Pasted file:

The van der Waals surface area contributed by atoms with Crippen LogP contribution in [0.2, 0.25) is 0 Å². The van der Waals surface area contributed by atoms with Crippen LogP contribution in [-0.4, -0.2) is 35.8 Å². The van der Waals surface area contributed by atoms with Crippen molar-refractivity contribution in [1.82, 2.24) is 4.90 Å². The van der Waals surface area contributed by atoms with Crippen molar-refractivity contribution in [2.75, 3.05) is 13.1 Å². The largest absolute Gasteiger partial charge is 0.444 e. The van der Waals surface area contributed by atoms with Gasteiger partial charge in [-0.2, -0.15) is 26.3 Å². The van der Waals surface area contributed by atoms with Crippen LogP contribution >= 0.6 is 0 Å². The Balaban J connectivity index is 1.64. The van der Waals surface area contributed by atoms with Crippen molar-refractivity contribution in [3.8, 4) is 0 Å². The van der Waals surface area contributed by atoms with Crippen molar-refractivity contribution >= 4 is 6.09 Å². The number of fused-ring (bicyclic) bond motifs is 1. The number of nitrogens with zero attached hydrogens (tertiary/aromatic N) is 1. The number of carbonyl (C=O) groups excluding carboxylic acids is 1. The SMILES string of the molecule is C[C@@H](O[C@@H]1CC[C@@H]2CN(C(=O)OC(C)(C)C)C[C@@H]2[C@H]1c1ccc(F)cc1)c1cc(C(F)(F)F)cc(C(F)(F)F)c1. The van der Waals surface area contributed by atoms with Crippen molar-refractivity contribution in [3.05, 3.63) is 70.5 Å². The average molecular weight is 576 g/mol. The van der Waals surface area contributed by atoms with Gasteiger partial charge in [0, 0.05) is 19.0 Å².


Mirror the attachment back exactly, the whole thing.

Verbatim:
The van der Waals surface area contributed by atoms with Crippen LogP contribution in [0.2, 0.25) is 0 Å². The van der Waals surface area contributed by atoms with Crippen LogP contribution in [-0.4, -0.2) is 35.8 Å². The van der Waals surface area contributed by atoms with Crippen molar-refractivity contribution in [1.82, 2.24) is 4.90 Å². The van der Waals surface area contributed by atoms with Crippen molar-refractivity contribution in [2.75, 3.05) is 13.1 Å². The largest absolute Gasteiger partial charge is 0.444 e. The van der Waals surface area contributed by atoms with Gasteiger partial charge in [-0.2, -0.15) is 26.3 Å². The van der Waals surface area contributed by atoms with Crippen LogP contribution >= 0.6 is 0 Å². The Balaban J connectivity index is 1.64. The van der Waals surface area contributed by atoms with Crippen molar-refractivity contribution in [3.8, 4) is 0 Å². The van der Waals surface area contributed by atoms with Crippen molar-refractivity contribution >= 4 is 6.09 Å². The number of fused-ring (bicyclic) bond motifs is 1. The number of nitrogens with zero attached hydrogens (tertiary/aromatic N) is 1. The number of carbonyl (C=O) groups excluding carboxylic acids is 1. The SMILES string of the molecule is C[C@@H](O[C@@H]1CC[C@@H]2CN(C(=O)OC(C)(C)C)C[C@@H]2[C@H]1c1ccc(F)cc1)c1cc(C(F)(F)F)cc(C(F)(F)F)c1. The van der Waals surface area contributed by atoms with Crippen molar-refractivity contribution in [3.05, 3.63) is 70.5 Å². The average molecular weight is 576 g/mol. The van der Waals surface area contributed by atoms with Gasteiger partial charge in [0, 0.05) is 19.0 Å².